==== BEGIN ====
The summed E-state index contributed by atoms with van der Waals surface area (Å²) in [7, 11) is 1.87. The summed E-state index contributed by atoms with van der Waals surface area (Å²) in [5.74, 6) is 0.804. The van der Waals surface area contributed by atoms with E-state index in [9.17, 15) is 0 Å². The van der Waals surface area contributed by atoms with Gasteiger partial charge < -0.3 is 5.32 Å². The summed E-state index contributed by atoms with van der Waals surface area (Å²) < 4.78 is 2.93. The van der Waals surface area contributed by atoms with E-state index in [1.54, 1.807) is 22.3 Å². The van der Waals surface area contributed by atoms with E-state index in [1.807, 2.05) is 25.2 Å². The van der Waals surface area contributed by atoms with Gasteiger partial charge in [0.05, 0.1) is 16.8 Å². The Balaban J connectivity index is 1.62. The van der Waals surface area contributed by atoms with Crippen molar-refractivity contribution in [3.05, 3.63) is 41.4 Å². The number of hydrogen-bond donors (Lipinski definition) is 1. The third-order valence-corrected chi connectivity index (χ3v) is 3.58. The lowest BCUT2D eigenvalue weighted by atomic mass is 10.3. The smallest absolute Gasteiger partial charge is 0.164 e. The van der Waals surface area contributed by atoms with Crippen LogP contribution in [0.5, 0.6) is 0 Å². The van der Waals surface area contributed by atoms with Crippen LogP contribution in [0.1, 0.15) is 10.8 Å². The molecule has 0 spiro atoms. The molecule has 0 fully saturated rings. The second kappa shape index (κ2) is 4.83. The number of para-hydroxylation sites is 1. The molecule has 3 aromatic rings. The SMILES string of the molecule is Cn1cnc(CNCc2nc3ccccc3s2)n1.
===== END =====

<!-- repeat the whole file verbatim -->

The summed E-state index contributed by atoms with van der Waals surface area (Å²) in [7, 11) is 1.87. The summed E-state index contributed by atoms with van der Waals surface area (Å²) in [5.74, 6) is 0.804. The van der Waals surface area contributed by atoms with E-state index in [9.17, 15) is 0 Å². The van der Waals surface area contributed by atoms with Gasteiger partial charge < -0.3 is 5.32 Å². The summed E-state index contributed by atoms with van der Waals surface area (Å²) < 4.78 is 2.93. The van der Waals surface area contributed by atoms with E-state index in [1.54, 1.807) is 22.3 Å². The van der Waals surface area contributed by atoms with E-state index in [1.807, 2.05) is 25.2 Å². The van der Waals surface area contributed by atoms with Gasteiger partial charge in [0.05, 0.1) is 16.8 Å². The Balaban J connectivity index is 1.62. The van der Waals surface area contributed by atoms with Crippen molar-refractivity contribution in [3.05, 3.63) is 41.4 Å². The number of hydrogen-bond donors (Lipinski definition) is 1. The third-order valence-corrected chi connectivity index (χ3v) is 3.58. The lowest BCUT2D eigenvalue weighted by atomic mass is 10.3. The smallest absolute Gasteiger partial charge is 0.164 e. The van der Waals surface area contributed by atoms with Crippen LogP contribution in [0.5, 0.6) is 0 Å². The van der Waals surface area contributed by atoms with Crippen LogP contribution in [0.1, 0.15) is 10.8 Å². The molecule has 0 spiro atoms. The molecule has 0 fully saturated rings. The second kappa shape index (κ2) is 4.83. The number of para-hydroxylation sites is 1. The molecule has 3 aromatic rings. The SMILES string of the molecule is Cn1cnc(CNCc2nc3ccccc3s2)n1.